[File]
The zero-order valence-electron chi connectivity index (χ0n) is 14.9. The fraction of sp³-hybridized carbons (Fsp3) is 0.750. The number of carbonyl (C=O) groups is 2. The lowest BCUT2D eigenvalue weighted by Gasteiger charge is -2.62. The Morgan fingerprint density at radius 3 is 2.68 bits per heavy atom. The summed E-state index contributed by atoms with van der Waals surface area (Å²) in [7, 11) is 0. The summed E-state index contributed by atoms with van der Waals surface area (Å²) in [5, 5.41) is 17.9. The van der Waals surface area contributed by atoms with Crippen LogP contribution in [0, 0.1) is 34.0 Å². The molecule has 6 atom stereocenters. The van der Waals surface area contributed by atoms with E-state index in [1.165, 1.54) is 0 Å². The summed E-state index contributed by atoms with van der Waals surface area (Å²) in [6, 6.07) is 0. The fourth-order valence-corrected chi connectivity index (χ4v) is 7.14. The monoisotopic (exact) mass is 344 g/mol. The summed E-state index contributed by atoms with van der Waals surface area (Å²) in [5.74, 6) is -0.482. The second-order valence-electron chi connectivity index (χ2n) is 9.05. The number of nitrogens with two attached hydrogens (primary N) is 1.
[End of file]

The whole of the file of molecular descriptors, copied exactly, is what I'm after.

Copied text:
The zero-order valence-electron chi connectivity index (χ0n) is 14.9. The fraction of sp³-hybridized carbons (Fsp3) is 0.750. The number of carbonyl (C=O) groups is 2. The lowest BCUT2D eigenvalue weighted by Gasteiger charge is -2.62. The Morgan fingerprint density at radius 3 is 2.68 bits per heavy atom. The summed E-state index contributed by atoms with van der Waals surface area (Å²) in [7, 11) is 0. The summed E-state index contributed by atoms with van der Waals surface area (Å²) in [5, 5.41) is 17.9. The van der Waals surface area contributed by atoms with Crippen LogP contribution in [0, 0.1) is 34.0 Å². The molecule has 6 atom stereocenters. The van der Waals surface area contributed by atoms with E-state index in [1.165, 1.54) is 0 Å². The summed E-state index contributed by atoms with van der Waals surface area (Å²) in [6, 6.07) is 0. The fourth-order valence-corrected chi connectivity index (χ4v) is 7.14. The monoisotopic (exact) mass is 344 g/mol. The summed E-state index contributed by atoms with van der Waals surface area (Å²) in [5.74, 6) is -0.482. The second-order valence-electron chi connectivity index (χ2n) is 9.05. The number of nitrogens with two attached hydrogens (primary N) is 1.